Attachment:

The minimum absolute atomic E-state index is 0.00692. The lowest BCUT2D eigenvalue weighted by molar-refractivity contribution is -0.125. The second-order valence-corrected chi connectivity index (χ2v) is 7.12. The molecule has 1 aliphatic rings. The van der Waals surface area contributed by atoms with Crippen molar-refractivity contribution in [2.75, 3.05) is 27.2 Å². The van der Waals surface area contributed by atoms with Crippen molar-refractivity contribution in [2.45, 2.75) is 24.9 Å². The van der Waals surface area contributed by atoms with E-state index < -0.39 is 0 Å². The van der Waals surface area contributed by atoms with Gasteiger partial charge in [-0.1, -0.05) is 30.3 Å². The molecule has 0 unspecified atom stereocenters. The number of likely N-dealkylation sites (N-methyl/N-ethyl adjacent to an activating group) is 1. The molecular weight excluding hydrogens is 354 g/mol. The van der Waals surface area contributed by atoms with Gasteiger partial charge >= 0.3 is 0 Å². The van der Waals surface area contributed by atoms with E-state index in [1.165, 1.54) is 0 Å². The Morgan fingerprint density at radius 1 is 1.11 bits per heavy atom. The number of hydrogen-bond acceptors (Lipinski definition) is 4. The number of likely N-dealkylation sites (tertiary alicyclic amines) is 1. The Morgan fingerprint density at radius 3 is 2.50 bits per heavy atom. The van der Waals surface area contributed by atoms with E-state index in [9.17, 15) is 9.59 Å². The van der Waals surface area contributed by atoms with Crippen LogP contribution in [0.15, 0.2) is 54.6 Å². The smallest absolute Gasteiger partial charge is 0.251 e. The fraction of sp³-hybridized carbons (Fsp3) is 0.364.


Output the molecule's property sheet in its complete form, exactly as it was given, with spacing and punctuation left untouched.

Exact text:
The minimum absolute atomic E-state index is 0.00692. The lowest BCUT2D eigenvalue weighted by molar-refractivity contribution is -0.125. The second-order valence-corrected chi connectivity index (χ2v) is 7.12. The molecule has 1 aliphatic rings. The van der Waals surface area contributed by atoms with Crippen molar-refractivity contribution in [2.75, 3.05) is 27.2 Å². The van der Waals surface area contributed by atoms with Crippen molar-refractivity contribution in [2.45, 2.75) is 24.9 Å². The van der Waals surface area contributed by atoms with E-state index < -0.39 is 0 Å². The van der Waals surface area contributed by atoms with Gasteiger partial charge in [-0.1, -0.05) is 30.3 Å². The molecule has 0 unspecified atom stereocenters. The number of likely N-dealkylation sites (N-methyl/N-ethyl adjacent to an activating group) is 1. The molecular weight excluding hydrogens is 354 g/mol. The van der Waals surface area contributed by atoms with Gasteiger partial charge >= 0.3 is 0 Å². The van der Waals surface area contributed by atoms with E-state index in [1.165, 1.54) is 0 Å². The Morgan fingerprint density at radius 1 is 1.11 bits per heavy atom. The number of hydrogen-bond acceptors (Lipinski definition) is 4. The number of likely N-dealkylation sites (tertiary alicyclic amines) is 1. The Morgan fingerprint density at radius 3 is 2.50 bits per heavy atom. The van der Waals surface area contributed by atoms with E-state index in [9.17, 15) is 9.59 Å². The van der Waals surface area contributed by atoms with Crippen LogP contribution in [0.15, 0.2) is 54.6 Å². The smallest absolute Gasteiger partial charge is 0.251 e. The fraction of sp³-hybridized carbons (Fsp3) is 0.364.